Spinal fusion is a surgery that involves the fusion of two or more individual vertebrae into a singularly functioning piece.
The goal of this procedure is to relieve back pain that is caused by spinal damage. Spinal fusion is called several different things but the overall procedure is utilizing extra bone or a similar material to fill in the space between the vertebrae. This process mimics the way that the body naturally heals spinal injuries.
Who Is A Candidate?
Spinal fusions can be used to treat a variety of orthopedic and neurological conditions. One of the most common reasons that patients are recommended for this procedure is that they a broken vertebra broken vertebrae. If the broken vertebra doesn’t heal properly on its own or if it seems that the overall structure of the spine will be weaker, the patient may benefit from a spinal fusion. Another common condition that is treated with this procedure is herniated disc. These are removed relatively often but doing so can sometimes create a weak point in the spine, which can be stabilized with a fusion.
The above circumstances are both acute conditions, but there are also some chronic conditions which this procedure can provide relief for as well. For example, patients with scoliosis or kyphosis, both of which involve abnormal spine structure, may achieve some shape correction through a fusion. Spondylolisthesis patients may also achieve relief with a spinal fusion. This condition causes one vertebra to slip down into the other but fusing the problematic vertebrae together can help prevent this. As with any procedure, the physician will have to weigh the potential benefits against the potential risks, but the risks are generally considered mild. Patients who are prone to blood clots or at high risk for infection may not be recommended for surgery.
How Is It Performed?
Prior to the surgery, the physician should advise the patient of specific details about how to prepare for it. This will include what medications should be paused among other considerations. Upon arrival, the medical team will prepare the area by removing hair and sterilizing the surgical site. This procedure is performed under general anesthesia so the patient will not be aware once it begins. There are many variations in the techniques that the surgeon can utilize that will be influenced by the reason for surgery and type of damage that the vertebrae have. The procedure will also be influenced by what material the surgeon will be using to fuse the vertebrae. If they are using a piece of the patient’s own bone, they will have to attain that from the hip first. Then the physician will make the incision that allows them access to the spine. The bone will be placed between the appropriate vertebrae. This will then be secured with metal plates and rods.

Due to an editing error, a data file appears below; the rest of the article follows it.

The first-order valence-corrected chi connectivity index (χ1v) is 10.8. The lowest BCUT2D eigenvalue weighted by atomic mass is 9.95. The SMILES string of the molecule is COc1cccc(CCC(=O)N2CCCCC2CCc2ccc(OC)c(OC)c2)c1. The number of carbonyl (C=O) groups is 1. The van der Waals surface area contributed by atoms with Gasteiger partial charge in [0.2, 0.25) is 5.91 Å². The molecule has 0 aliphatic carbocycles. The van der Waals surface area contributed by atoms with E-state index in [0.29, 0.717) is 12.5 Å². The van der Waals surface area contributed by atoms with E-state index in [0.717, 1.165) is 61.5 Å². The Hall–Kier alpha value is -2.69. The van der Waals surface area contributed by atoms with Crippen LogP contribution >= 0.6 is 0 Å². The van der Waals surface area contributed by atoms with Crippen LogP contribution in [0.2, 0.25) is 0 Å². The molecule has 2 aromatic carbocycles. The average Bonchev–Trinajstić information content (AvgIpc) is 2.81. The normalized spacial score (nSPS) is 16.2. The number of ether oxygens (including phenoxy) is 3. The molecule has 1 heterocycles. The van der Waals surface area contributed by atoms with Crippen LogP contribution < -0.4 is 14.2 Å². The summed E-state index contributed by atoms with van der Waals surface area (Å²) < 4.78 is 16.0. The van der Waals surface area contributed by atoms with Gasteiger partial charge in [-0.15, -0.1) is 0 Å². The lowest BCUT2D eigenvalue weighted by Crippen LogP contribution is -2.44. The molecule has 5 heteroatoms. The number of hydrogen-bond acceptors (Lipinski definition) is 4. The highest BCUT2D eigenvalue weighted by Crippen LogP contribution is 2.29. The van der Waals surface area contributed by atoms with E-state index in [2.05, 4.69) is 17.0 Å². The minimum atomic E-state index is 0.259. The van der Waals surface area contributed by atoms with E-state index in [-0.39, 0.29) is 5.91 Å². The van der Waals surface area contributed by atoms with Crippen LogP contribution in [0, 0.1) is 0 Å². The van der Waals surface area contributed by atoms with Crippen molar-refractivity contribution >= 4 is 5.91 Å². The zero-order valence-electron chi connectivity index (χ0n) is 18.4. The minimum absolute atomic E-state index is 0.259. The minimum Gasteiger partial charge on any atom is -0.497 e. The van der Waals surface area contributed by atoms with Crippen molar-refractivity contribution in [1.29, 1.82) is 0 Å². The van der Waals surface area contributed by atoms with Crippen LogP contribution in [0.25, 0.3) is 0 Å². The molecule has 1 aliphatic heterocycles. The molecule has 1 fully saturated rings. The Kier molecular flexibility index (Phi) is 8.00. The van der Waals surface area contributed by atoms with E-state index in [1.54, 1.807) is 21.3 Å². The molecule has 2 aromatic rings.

What Is The Recovery Process?
Most patients will need to stay in the hospital for a couple of days following the surgery. Once they have been released to go home, some may need a supportive brace for a little while, but this will depend on the location of the fusion. Some patients may also benefit from physical therapy if they find that certain activities are difficult to adjust to.